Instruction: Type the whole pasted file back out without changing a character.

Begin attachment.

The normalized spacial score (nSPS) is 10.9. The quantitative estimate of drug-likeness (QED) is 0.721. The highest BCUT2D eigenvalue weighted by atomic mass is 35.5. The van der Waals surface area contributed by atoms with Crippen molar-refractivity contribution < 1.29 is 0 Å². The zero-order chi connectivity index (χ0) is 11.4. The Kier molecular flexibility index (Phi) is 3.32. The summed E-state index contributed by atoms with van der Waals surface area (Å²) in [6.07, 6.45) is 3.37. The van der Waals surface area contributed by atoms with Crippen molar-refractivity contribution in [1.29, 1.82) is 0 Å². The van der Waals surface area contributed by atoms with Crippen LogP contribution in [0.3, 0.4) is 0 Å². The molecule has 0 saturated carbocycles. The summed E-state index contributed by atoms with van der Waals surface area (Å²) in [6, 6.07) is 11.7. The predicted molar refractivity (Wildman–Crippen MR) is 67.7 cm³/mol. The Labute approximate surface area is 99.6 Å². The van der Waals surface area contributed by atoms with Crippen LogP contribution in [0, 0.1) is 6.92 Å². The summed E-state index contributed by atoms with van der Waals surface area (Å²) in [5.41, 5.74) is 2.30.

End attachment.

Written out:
The normalized spacial score (nSPS) is 10.9. The quantitative estimate of drug-likeness (QED) is 0.721. The highest BCUT2D eigenvalue weighted by atomic mass is 35.5. The van der Waals surface area contributed by atoms with Crippen molar-refractivity contribution < 1.29 is 0 Å². The zero-order chi connectivity index (χ0) is 11.4. The Kier molecular flexibility index (Phi) is 3.32. The summed E-state index contributed by atoms with van der Waals surface area (Å²) in [6.07, 6.45) is 3.37. The van der Waals surface area contributed by atoms with Crippen molar-refractivity contribution in [1.29, 1.82) is 0 Å². The van der Waals surface area contributed by atoms with Crippen LogP contribution in [0.3, 0.4) is 0 Å². The molecule has 0 saturated carbocycles. The summed E-state index contributed by atoms with van der Waals surface area (Å²) in [6, 6.07) is 11.7. The predicted molar refractivity (Wildman–Crippen MR) is 67.7 cm³/mol. The Labute approximate surface area is 99.6 Å². The van der Waals surface area contributed by atoms with Crippen LogP contribution in [0, 0.1) is 6.92 Å². The summed E-state index contributed by atoms with van der Waals surface area (Å²) in [5.41, 5.74) is 2.30.